"I’m sorry," I mutter. He leans forward on his desk and threads his fingers together. The classroom has long since emptied, leaving me to my newest torture now that Copeland is no longer here doling his out. Coach’s lectures are about as painful as Dad’s. Almost. Difference is, Coach’s don’t end with a kick to the ribs.
"You’re going to redo this. I’ll make sure you get a pass for the rest of the day. Head to the library and turn this F into a C. I want it back on my desk after the final bell rings." I snap my eyes to meet his.
"What? You’re letting me rewrite it?"
"Chauncey has a strong chance this year. Without you, we’re practically giving the championship to them," His lips pursed together. "We can’t lose you over ‘nothing.’ Whatever is going on with you, fix it. If some girl has you twisted up, find a way to straighten yourself out. These games are critical not just for us, but for you. Your playing determines your future. Riding the bench over an F is not going to help you get into the college you want. Your dad may be rich as hell, but even money and a good family name won’t buy your way into playing college ball." I’m surprised he’s going to allow me to do this. I mean, his career is on the line too. If we lose this season, it looks bad for Coach. It sucks my ability to make a passing grade affects so many people. Coach’s job. Dad’s reputation. My future. "And, Cooper?" Coach says Slowly. "Don’t mention this retake. Banister and Hoffman both failed, but they’re not critical to this game. If we win against Chauncey, the rest of the season is ours. We need our quarterback. Get your head out of the clouds. I need you to bring me a C and then I need you to get out there and play your A game. Are we clear?"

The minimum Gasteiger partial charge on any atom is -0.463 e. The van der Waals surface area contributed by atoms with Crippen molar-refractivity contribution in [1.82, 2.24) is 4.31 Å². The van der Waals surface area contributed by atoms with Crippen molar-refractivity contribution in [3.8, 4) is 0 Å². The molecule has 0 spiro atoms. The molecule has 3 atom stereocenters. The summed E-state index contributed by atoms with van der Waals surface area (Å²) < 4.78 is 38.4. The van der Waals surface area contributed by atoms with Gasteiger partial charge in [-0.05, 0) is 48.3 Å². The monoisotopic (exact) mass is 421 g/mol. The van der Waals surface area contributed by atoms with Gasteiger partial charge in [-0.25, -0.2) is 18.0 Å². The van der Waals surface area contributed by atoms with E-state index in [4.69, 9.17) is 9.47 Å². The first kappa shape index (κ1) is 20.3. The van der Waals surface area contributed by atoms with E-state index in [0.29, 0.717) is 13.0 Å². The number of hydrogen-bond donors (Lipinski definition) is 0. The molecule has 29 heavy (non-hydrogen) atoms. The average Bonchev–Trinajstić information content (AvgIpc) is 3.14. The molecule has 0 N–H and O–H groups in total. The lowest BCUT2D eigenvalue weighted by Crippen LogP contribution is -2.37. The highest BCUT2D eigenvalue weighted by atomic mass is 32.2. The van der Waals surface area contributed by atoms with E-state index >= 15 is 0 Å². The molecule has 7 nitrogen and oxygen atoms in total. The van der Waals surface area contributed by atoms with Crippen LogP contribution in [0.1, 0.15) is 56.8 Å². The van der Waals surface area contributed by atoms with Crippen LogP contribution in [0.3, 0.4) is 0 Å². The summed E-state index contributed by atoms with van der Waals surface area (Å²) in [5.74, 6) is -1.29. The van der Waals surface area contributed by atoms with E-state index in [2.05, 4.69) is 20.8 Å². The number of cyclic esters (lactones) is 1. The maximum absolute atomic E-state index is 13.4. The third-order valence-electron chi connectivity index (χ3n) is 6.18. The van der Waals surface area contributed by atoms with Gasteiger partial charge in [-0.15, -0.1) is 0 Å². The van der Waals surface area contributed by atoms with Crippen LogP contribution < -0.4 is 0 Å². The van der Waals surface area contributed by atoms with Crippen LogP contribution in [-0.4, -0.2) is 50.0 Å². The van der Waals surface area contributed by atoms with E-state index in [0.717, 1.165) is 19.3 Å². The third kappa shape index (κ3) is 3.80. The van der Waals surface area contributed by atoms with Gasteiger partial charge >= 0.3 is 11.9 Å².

"Yes, sir," I grumble, irritated that he’s giving me special treatment.
"Go on, now. Your time is ticking and we’re all counting on you." No pressure, Coach. No freaking pressure.
I’m tapping away on my essay when I hear familiar giggling nearby. I cringe because I know that evil laugh. Ashley Maine. Tall, blond, and vicious. She’s also Copeland’s longtime girlfriend. I’ve never seen her be nice to anyone. The only person she’s remotely endurable to is Cope. I wonder why he tolerates her.